For a more recent article on this topic, see Testing for COVID-19: a 2023 update.



Accurate diagnostic tests that provide results in a timely manner are essential for the clinical and public health management of COVID‑19 disease.

The choice as to which test to use will depend on the clinical presentation and the stage of the illness.

Nucleic acid tests, using real‑time reverse transcriptase‑polymerase chain reaction, are the most appropriate for diagnosing acute infection. Combined deep nasal (or nasopharyngeal) and throat swabs are the preferred sample.

Serology can be used to diagnose previous infection, more than 14 days after the onset of symptoms. 

Antigen tests are in development and their role is not yet defined.

Interpretation of results must take into account the pre‑test probability of the patient having the disease. This is based on their clinical presentation and epidemiological risk.



COVID‑19 is caused by the SARS‑CoV‑2 virus and was first identified after an outbreak of pneumonia in Wuhan, China in December 2019. Since then, no country has escaped the ensuing pandemic that continues on an upward trajectory. Access to accurate and reliable diagnostic testing is key to the public health response. Identifying infected individuals, tracing their contacts, and quarantine and isolation measures are an essential part of reducing the transmission, morbidity and mortality from COVID‑19.

There are a number of different diagnostic tests for COVID‑19: nucleic acid tests, serological tests for antibody detection, and antigen tests. These can be laboratory‑based and point‑of‑care tests (see Table). It is important to be aware of what the different tests are, when they should be used, what samples should be collected and how to interpret test results.

Table - Diagnostic tests for SARS‑CoV‑2 infection


Purpose of test

When to order this test

Sample type

Point‑of‑care nucleic acid tests

Diagnosis of current infection (when a rapid turnaround is required)

Symptomatic patients early in their illness

Combined nasopharyngeal or deep nasal with throat swab, or sputum or BAL if lower respiratory symptoms

Laboratory‑based nucleic acid tests: many commercial and in‑house laboratory developed assays

Routine diagnosis of current infection

Symptomatic patients early in their illness

Combined nasopharyngeal or deep nasal with throat swab, or sputum or BAL if lower respiratory symptoms

Laboratory‑based testing for antibodies to various antigens including nucleocapsid and spike proteins

Diagnosis of past infection

At least 14 days since the onset of symptoms. Repeat testing out to 28 days is recommended when there is a high pre‑test probability

Serum from blood sample

Point‑of‑care antibody tests

Detection of IgG and IgM antibodies

Should not be used until at least 2 weeks post symptom onset.

Venous or finger prick blood tests

Antigen tests

Rapid diagnosis

Usually symptomatic patients within 5 days of symptom onset. Role for these assays not yet defined

Respiratory specimens as for RT‑PCR. Repeat testing may be required as reduced sensitivity compared to RT‑PCR

RT‑PCR reverse transcriptase‑polymerase chain reaction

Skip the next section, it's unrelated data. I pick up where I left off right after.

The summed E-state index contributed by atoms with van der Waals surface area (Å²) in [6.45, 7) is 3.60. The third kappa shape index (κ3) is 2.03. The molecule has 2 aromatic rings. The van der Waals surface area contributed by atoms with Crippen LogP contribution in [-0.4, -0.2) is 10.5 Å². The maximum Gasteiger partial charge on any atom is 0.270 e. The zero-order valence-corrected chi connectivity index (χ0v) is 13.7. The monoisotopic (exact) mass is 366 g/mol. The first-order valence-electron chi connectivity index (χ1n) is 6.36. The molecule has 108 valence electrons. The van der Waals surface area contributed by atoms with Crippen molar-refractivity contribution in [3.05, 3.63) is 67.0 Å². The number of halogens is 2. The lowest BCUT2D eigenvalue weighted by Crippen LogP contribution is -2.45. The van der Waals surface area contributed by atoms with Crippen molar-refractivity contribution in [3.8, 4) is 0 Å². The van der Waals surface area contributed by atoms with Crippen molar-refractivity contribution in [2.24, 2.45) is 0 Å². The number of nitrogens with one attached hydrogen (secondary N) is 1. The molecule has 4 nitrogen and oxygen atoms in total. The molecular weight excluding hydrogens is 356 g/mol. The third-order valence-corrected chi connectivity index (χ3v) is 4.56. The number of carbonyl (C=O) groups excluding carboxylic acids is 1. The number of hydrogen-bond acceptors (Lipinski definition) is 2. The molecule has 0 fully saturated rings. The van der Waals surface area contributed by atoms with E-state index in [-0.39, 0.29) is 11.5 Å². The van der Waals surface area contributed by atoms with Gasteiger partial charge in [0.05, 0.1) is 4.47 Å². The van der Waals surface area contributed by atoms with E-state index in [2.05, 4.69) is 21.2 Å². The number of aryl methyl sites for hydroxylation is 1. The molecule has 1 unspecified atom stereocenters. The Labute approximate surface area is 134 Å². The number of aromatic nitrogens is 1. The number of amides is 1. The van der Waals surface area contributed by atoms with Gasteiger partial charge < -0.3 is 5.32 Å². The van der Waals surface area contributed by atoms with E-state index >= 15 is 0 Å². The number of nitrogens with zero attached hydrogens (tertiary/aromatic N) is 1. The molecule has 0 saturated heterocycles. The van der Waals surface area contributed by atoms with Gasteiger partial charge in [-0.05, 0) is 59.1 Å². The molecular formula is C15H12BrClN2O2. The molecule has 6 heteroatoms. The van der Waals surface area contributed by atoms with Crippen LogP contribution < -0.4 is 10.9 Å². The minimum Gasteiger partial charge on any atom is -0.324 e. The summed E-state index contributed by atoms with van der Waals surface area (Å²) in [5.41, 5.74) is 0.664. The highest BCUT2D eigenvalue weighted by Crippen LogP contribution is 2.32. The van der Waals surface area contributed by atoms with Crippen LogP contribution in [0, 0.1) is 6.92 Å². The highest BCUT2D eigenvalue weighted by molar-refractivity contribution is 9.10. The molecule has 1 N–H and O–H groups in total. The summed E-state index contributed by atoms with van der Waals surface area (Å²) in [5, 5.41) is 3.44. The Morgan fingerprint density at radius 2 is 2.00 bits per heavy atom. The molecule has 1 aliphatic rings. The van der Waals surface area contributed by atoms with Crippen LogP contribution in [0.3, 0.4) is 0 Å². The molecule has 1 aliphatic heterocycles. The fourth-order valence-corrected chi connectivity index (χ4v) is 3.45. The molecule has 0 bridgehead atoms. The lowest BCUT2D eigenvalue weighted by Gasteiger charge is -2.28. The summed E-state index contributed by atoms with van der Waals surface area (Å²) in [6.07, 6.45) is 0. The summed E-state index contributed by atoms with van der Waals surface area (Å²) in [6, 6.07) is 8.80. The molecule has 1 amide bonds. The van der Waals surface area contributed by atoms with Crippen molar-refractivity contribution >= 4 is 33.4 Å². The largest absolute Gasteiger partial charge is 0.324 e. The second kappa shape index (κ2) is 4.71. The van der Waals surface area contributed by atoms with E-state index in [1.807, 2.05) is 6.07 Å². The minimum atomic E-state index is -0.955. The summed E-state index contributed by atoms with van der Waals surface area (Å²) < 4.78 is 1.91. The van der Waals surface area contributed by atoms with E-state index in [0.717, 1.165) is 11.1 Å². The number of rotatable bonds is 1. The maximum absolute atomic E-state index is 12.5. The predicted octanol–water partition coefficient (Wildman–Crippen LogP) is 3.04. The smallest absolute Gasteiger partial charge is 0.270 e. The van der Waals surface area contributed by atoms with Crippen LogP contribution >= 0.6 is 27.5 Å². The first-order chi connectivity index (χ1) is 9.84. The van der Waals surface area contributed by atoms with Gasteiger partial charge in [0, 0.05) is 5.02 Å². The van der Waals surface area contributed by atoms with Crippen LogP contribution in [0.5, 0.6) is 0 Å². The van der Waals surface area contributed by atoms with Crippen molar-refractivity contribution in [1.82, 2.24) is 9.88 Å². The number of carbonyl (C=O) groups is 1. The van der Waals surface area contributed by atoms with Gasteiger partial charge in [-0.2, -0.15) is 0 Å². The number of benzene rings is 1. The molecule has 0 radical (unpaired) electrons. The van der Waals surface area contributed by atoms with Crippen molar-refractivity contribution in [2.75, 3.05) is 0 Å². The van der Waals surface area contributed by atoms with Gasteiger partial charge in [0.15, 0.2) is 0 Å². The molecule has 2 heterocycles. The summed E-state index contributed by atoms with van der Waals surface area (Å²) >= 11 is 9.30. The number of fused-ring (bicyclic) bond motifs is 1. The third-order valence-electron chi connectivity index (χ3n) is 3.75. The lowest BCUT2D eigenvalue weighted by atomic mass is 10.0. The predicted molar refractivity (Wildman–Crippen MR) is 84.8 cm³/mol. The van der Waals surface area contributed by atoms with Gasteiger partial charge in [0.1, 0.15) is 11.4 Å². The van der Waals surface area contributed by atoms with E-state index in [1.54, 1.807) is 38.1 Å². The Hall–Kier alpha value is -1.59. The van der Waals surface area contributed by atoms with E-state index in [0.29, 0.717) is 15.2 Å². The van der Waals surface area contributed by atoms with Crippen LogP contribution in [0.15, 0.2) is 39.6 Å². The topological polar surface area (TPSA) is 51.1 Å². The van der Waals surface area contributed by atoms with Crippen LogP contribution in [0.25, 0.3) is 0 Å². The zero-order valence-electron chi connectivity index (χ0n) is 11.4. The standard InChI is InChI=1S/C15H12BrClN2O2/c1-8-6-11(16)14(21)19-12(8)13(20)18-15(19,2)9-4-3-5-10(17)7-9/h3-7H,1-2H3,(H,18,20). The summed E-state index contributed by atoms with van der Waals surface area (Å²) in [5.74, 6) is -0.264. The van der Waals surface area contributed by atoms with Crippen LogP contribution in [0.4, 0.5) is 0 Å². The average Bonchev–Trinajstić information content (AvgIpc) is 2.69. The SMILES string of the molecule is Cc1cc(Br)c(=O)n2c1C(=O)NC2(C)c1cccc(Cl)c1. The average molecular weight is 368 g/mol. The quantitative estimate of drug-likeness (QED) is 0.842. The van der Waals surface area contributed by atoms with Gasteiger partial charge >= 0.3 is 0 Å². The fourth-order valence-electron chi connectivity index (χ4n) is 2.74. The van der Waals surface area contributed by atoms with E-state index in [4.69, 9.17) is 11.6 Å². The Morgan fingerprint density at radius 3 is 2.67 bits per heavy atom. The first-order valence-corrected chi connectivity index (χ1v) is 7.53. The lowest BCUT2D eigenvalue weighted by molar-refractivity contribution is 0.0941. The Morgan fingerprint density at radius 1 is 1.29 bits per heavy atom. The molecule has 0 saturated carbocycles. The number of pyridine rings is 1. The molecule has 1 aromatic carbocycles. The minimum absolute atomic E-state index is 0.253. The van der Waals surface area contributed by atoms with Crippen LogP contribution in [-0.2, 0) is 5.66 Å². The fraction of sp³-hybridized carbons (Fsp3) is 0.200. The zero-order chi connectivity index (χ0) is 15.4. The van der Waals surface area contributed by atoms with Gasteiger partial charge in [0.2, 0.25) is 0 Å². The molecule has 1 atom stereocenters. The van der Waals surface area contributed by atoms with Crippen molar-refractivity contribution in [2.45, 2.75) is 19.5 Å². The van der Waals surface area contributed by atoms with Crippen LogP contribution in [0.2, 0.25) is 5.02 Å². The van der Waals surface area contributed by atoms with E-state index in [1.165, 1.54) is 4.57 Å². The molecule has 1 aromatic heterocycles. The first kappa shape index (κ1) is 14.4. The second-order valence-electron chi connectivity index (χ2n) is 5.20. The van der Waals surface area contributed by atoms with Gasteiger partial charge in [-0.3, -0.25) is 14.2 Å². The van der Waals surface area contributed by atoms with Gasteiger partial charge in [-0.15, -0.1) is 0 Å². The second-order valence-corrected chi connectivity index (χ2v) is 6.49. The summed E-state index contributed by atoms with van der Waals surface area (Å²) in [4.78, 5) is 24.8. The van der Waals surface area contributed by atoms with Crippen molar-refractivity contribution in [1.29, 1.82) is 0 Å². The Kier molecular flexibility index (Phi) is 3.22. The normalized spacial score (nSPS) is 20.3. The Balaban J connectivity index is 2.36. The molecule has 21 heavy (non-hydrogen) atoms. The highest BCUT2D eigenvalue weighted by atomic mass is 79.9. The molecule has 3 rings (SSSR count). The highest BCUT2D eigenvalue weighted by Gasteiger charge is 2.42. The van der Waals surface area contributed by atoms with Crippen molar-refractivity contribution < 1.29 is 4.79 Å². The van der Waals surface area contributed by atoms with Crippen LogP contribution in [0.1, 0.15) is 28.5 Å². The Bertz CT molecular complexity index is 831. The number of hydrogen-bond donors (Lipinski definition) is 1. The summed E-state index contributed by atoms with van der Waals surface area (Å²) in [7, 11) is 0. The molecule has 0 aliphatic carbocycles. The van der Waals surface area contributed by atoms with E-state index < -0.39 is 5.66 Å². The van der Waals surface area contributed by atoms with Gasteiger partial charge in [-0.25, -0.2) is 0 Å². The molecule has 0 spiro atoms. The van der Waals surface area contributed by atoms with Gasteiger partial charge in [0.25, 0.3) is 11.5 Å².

BAL broncho‑alveolar lavage
Ig immunoglobulin


The virus

SARS‑CoV‑2 is a member of the coronavirus family. This is a diverse group of enveloped, single‑stranded, positive‑sense RNA viruses. Four important structural proteins are the most common targets for diagnostic tests (see Fig. 1):

  • spike protein that allows entry into the cell
  • nucleocapsid protein that surrounds the genomic RNA
  • membrane protein
  • envelope protein.1

Fig. 1 - Structure of the SARS‑CoV‑2 virus


Clinical disease and transmission

The mean incubation period for infection with SARS‑CoV‑2 is five days, with a range of 2–14 days reported. The most common symptoms are fever, dry cough and fatigue, with sore throat, rhinorrhoea, dysgeusia and anosmia also described. Reported fatality rates vary from 0.7% to approximately 5%.2

Transmission is primarily via respiratory droplets or fomites. Viral shedding is thought to peak on or just before the onset of symptoms, with viral loads decreasing thereafter.3

Prolonged detection of viral RNA is not uncommon, with reports of detection by PCR up to 12 weeks after symptoms have resolved.4 However, this does not necessarily mean there is infectious virus present. Transmission of the virus is thought to be unlikely 10 or more days after the onset of symptoms based on viral culture and epidemiological studies (Fig. 2).5 Asymptomatic infections are increasingly recognised as important in the ongoing transmission of the virus. However, testing should continue to be targeted and avoid non‑clinically indicated asymptomatic testing to preserve reagents and testing capacity.6

Fig. 2 - Correlation between viral load, antibody production, diagnostic windows and clinical course of SARS‑CoV‑2 infection


Who should be tested

Testing should be performed on patients who have a compatible clinical illness, or as part of enhanced surveillance of asymptomatic individuals in high‑ risk settings such as returned travellers, healthcare workers, contacts of confirmed cases and in outbreak situations. Individuals in enclosed environments with an increased risk of transmission, such as aged‑care facilities, abattoirs and prisons, may also be tested. Testing guidelines should be checked as they are regularly updated.7,8